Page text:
How do image content and hue influence our emotional response to what we’re looking at? Kuzinas and colleagues set out to answer this question by showing people photographs of urban and nature scenes, either in their original states or modified to be in grayscale, red, or green: “natural content [images showing nature] elicited more positive and less arousing emotions compared to the urban one [images showing urban places]. Green images were less arousing compared to red ones, and original images [those appearing in their original colors] elicited the most pleasant emotions.
Viewing images supports training
Research by Lauring and his team confirms that multiple factors influence evaluations of art and that art has a special, social role. They found that when participants in their study “were primed [i.e., led to think] that a certain social group (fellow students, art museum curators/art experts, or low-education/income youth) had rated the painting positively or negatively (social prime, . . .) or with a fictitious sales price of the artwork (monetary prime) . . . . Paintings with high monetary primes or with high ratings by peers and art experts led to higher participant liking ratings.
Research indicates that seeing certain sorts of sculptures influences what we eat. Stampfli and Brunner share that previous studies have determined that seeing “Thin, human-like sculptures by the artist Alberto Giacometti . . . facilitate[s] dieting by reducing chocolate intake and promoting healthy snack choices. . . . [In this study, however] the sculptures reduced chip intake only when the participants liked the chips. The sculptures could thus exert their influence when individuals were motivated to eat and the dieting cues were useful.”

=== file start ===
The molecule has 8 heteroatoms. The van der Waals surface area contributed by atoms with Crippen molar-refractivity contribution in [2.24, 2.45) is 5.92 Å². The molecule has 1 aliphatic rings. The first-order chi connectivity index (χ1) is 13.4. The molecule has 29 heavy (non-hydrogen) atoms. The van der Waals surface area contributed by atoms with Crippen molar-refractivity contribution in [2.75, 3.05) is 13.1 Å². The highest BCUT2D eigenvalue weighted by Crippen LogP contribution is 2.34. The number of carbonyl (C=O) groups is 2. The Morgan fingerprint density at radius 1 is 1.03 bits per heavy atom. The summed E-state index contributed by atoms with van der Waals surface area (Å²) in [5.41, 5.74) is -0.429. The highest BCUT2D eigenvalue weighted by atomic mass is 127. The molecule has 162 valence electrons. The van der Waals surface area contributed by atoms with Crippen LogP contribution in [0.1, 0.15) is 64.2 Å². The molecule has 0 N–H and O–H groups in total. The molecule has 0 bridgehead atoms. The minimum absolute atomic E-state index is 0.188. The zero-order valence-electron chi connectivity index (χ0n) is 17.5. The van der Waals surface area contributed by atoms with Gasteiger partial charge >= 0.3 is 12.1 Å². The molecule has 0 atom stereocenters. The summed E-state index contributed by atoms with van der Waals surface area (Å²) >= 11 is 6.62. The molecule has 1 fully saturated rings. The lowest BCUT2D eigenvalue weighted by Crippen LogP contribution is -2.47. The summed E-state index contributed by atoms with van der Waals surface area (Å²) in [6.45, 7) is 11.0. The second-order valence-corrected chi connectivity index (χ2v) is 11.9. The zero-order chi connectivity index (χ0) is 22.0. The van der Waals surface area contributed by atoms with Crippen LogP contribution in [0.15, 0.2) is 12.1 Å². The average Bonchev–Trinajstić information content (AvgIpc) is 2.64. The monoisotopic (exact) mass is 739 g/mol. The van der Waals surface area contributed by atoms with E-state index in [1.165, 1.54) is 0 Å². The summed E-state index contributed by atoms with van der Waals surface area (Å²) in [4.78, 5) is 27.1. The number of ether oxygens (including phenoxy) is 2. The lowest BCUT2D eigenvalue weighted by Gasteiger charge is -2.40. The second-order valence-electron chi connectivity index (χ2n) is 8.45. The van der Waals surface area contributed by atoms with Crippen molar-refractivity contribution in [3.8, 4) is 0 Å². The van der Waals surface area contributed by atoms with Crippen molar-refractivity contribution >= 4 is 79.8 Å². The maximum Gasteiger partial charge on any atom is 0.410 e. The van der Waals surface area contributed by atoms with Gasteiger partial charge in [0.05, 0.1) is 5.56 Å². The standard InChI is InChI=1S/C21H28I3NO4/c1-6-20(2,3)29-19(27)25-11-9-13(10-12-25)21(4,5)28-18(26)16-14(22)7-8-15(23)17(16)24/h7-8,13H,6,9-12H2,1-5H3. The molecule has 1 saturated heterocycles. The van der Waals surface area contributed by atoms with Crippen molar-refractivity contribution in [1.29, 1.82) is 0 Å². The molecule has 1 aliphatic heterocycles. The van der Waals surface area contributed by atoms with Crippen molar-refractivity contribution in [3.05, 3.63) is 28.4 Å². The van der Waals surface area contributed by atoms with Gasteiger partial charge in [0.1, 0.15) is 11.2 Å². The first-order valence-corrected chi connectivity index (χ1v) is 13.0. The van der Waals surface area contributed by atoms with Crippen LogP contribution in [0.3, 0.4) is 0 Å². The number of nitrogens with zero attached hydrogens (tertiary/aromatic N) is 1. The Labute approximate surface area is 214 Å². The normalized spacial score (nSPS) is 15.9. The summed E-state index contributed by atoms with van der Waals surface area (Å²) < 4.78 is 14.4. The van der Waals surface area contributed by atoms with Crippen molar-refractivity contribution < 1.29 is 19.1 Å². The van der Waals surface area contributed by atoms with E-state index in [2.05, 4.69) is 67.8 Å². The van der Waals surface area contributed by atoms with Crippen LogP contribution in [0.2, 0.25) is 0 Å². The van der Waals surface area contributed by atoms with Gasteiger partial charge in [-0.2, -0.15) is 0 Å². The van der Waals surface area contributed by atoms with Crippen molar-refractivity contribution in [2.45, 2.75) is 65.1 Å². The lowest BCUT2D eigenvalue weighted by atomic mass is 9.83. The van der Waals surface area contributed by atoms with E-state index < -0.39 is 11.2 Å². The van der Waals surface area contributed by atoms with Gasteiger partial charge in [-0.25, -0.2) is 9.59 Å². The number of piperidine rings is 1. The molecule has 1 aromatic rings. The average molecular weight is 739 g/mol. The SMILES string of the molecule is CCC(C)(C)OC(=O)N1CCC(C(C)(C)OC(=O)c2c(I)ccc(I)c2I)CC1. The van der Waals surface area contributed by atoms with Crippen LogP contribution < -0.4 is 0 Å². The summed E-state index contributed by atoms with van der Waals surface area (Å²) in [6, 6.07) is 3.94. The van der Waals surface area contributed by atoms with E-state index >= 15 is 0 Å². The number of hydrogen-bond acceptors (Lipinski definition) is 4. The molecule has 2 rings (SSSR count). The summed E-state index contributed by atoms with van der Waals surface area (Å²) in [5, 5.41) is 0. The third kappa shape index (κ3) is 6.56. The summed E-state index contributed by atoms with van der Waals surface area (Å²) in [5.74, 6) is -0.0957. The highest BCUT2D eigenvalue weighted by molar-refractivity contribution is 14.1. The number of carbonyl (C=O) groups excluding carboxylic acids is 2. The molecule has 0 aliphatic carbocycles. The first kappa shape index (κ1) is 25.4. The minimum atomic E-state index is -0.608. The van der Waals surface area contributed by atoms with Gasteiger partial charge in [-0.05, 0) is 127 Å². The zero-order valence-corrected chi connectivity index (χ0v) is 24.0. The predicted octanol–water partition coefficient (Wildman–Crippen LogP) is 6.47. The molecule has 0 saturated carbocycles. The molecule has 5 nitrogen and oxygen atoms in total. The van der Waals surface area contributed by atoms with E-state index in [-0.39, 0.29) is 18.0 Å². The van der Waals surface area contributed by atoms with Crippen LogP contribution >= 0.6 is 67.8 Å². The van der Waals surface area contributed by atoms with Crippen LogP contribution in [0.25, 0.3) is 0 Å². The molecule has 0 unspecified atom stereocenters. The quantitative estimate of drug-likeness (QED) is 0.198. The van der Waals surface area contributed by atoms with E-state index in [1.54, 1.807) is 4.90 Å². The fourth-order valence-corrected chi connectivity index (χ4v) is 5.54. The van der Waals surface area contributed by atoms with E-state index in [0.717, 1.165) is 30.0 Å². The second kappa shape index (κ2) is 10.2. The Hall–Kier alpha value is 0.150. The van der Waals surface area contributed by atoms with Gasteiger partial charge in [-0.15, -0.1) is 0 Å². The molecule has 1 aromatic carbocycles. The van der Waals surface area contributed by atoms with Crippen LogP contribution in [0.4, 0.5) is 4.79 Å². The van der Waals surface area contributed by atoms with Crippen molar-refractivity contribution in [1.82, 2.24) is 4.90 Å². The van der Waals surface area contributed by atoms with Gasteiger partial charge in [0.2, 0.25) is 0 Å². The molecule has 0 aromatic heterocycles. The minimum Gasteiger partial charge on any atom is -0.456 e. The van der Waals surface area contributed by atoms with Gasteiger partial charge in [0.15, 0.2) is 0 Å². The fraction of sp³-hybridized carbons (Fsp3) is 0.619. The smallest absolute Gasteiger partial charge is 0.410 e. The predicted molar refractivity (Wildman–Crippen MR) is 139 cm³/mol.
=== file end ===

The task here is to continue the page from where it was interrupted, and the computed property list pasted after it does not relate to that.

Pearce and his team carefully detail variations in aesthetic evaluations across time and place, indicating how experiences have, and will, differ. For example, “in non-Western societies, aesthetics generally encompasses a broader range of activities and objects than in Western societies, and it is more closely related to the communication of spiritual, ethical, and philosophical meaning than in the Western tradition. . . .
Friedrich and Elias’s recent work confirms that people whose native languages are read left to right prefer art in which any apparent motion is also from left-to-right. The researchers “examined aesthetic preferences in native Hindi (left-to-right) and Urdu (right-to-left) readers. These groups share extralinguistic and linguistic similarities, as well as a common geographical location and cultural foundation, reducing the potential influence of confounding cultural differences on aesthetic preference biases. Participants viewed mirror-imaged pairs of [images] . . .
How do children respond to abstract art? Nissel and her team report that “recent research has shown that even adults with no training in art can distinguish works by abstract expressionists from superficially similar works by children and even elephants, monkeys, and apes.” Nissel, Hawley-Dolan and Winner determined that “even 4-7-year-olds can distinguish works by artists from superficially similar works by children and animals when there are no labels to guide them. . . .
Eyes and citrus make a significant difference
Active participation in the arts has implications not only for the sorts of spaces needed in home
There are clear patterns in music and art preferences.